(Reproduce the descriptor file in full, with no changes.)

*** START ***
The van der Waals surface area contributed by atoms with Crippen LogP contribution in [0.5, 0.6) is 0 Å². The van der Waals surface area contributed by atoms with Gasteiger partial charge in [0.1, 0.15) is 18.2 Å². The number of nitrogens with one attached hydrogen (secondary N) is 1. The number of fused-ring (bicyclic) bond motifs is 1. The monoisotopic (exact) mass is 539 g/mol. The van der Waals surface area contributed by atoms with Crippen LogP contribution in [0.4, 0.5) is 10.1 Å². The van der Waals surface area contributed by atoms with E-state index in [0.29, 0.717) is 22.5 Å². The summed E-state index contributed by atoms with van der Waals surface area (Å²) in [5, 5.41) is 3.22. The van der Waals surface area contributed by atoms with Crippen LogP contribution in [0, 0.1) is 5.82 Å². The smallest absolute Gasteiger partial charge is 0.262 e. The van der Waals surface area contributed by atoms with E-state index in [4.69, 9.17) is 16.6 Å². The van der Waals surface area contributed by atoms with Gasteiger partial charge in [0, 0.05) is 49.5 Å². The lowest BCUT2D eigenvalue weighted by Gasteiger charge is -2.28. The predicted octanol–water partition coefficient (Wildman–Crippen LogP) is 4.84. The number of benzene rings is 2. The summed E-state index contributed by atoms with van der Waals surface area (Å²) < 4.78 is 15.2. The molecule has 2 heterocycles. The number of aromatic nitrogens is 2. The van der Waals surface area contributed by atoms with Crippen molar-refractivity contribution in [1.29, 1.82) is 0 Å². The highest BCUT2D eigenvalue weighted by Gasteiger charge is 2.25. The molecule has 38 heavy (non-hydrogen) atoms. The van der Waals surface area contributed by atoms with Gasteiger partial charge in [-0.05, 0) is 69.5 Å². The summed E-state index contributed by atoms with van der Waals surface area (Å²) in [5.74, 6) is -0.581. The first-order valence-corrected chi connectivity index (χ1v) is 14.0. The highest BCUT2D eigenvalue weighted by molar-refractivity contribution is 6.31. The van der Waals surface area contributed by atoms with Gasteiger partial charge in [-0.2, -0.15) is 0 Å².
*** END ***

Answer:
The van der Waals surface area contributed by atoms with Crippen LogP contribution in [0.5, 0.6) is 0 Å². The van der Waals surface area contributed by atoms with Gasteiger partial charge in [0.1, 0.15) is 18.2 Å². The number of nitrogens with one attached hydrogen (secondary N) is 1. The number of fused-ring (bicyclic) bond motifs is 1. The monoisotopic (exact) mass is 539 g/mol. The van der Waals surface area contributed by atoms with Crippen LogP contribution in [0.4, 0.5) is 10.1 Å². The van der Waals surface area contributed by atoms with E-state index in [0.29, 0.717) is 22.5 Å². The summed E-state index contributed by atoms with van der Waals surface area (Å²) in [5, 5.41) is 3.22. The van der Waals surface area contributed by atoms with Crippen LogP contribution in [0, 0.1) is 5.82 Å². The smallest absolute Gasteiger partial charge is 0.262 e. The van der Waals surface area contributed by atoms with E-state index in [4.69, 9.17) is 16.6 Å². The van der Waals surface area contributed by atoms with Gasteiger partial charge in [0, 0.05) is 49.5 Å². The lowest BCUT2D eigenvalue weighted by Gasteiger charge is -2.28. The predicted octanol–water partition coefficient (Wildman–Crippen LogP) is 4.84. The number of benzene rings is 2. The summed E-state index contributed by atoms with van der Waals surface area (Å²) < 4.78 is 15.2. The molecule has 2 heterocycles. The number of aromatic nitrogens is 2. The van der Waals surface area contributed by atoms with Crippen molar-refractivity contribution in [1.29, 1.82) is 0 Å². The highest BCUT2D eigenvalue weighted by Gasteiger charge is 2.25. The molecule has 38 heavy (non-hydrogen) atoms. The van der Waals surface area contributed by atoms with Gasteiger partial charge in [-0.05, 0) is 69.5 Å². The summed E-state index contributed by atoms with van der Waals surface area (Å²) in [5.74, 6) is -0.581. The first-order valence-corrected chi connectivity index (χ1v) is 14.0. The highest BCUT2D eigenvalue weighted by molar-refractivity contribution is 6.31. The van der Waals surface area contributed by atoms with Gasteiger partial charge in [-0.2, -0.15) is 0 Å².